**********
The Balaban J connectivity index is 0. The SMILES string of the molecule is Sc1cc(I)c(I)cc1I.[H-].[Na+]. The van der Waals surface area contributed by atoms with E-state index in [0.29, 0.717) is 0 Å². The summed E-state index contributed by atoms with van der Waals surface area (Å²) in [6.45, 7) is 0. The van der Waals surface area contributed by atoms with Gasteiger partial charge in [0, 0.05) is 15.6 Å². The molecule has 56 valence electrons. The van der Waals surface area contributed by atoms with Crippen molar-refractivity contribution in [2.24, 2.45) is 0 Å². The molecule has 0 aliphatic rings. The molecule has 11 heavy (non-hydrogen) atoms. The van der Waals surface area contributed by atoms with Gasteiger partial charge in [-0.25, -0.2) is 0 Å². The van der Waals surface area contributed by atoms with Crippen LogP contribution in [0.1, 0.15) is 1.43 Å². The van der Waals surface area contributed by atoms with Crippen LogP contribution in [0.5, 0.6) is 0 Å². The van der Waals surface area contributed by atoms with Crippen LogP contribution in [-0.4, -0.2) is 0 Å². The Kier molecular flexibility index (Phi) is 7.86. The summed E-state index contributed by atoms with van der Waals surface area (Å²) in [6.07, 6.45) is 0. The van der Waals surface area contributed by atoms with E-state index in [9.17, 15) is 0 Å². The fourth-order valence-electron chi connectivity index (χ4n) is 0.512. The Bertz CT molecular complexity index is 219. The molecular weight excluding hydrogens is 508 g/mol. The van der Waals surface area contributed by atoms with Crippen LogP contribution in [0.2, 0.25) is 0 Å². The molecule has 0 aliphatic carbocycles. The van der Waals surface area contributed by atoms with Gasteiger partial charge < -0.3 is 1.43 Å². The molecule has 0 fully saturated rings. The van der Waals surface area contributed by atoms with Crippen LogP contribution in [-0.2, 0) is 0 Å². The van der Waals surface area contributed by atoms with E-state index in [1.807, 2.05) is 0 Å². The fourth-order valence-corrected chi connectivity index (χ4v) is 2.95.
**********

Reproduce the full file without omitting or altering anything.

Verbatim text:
The Balaban J connectivity index is 0. The SMILES string of the molecule is Sc1cc(I)c(I)cc1I.[H-].[Na+]. The van der Waals surface area contributed by atoms with E-state index in [0.29, 0.717) is 0 Å². The summed E-state index contributed by atoms with van der Waals surface area (Å²) in [6.45, 7) is 0. The van der Waals surface area contributed by atoms with Gasteiger partial charge in [0, 0.05) is 15.6 Å². The molecule has 56 valence electrons. The van der Waals surface area contributed by atoms with Crippen molar-refractivity contribution in [2.24, 2.45) is 0 Å². The molecule has 0 aliphatic rings. The molecule has 11 heavy (non-hydrogen) atoms. The van der Waals surface area contributed by atoms with Gasteiger partial charge in [-0.25, -0.2) is 0 Å². The van der Waals surface area contributed by atoms with Crippen LogP contribution in [0.1, 0.15) is 1.43 Å². The van der Waals surface area contributed by atoms with Crippen LogP contribution in [0.5, 0.6) is 0 Å². The van der Waals surface area contributed by atoms with Crippen LogP contribution in [-0.4, -0.2) is 0 Å². The Kier molecular flexibility index (Phi) is 7.86. The summed E-state index contributed by atoms with van der Waals surface area (Å²) in [6.07, 6.45) is 0. The van der Waals surface area contributed by atoms with E-state index in [9.17, 15) is 0 Å². The fourth-order valence-electron chi connectivity index (χ4n) is 0.512. The Bertz CT molecular complexity index is 219. The molecular weight excluding hydrogens is 508 g/mol. The van der Waals surface area contributed by atoms with Crippen LogP contribution in [0.2, 0.25) is 0 Å². The molecule has 0 aliphatic carbocycles. The van der Waals surface area contributed by atoms with Gasteiger partial charge < -0.3 is 1.43 Å². The molecule has 0 fully saturated rings. The van der Waals surface area contributed by atoms with Crippen LogP contribution in [-0.2, 0) is 0 Å². The van der Waals surface area contributed by atoms with E-state index in [1.807, 2.05) is 0 Å². The fourth-order valence-corrected chi connectivity index (χ4v) is 2.95.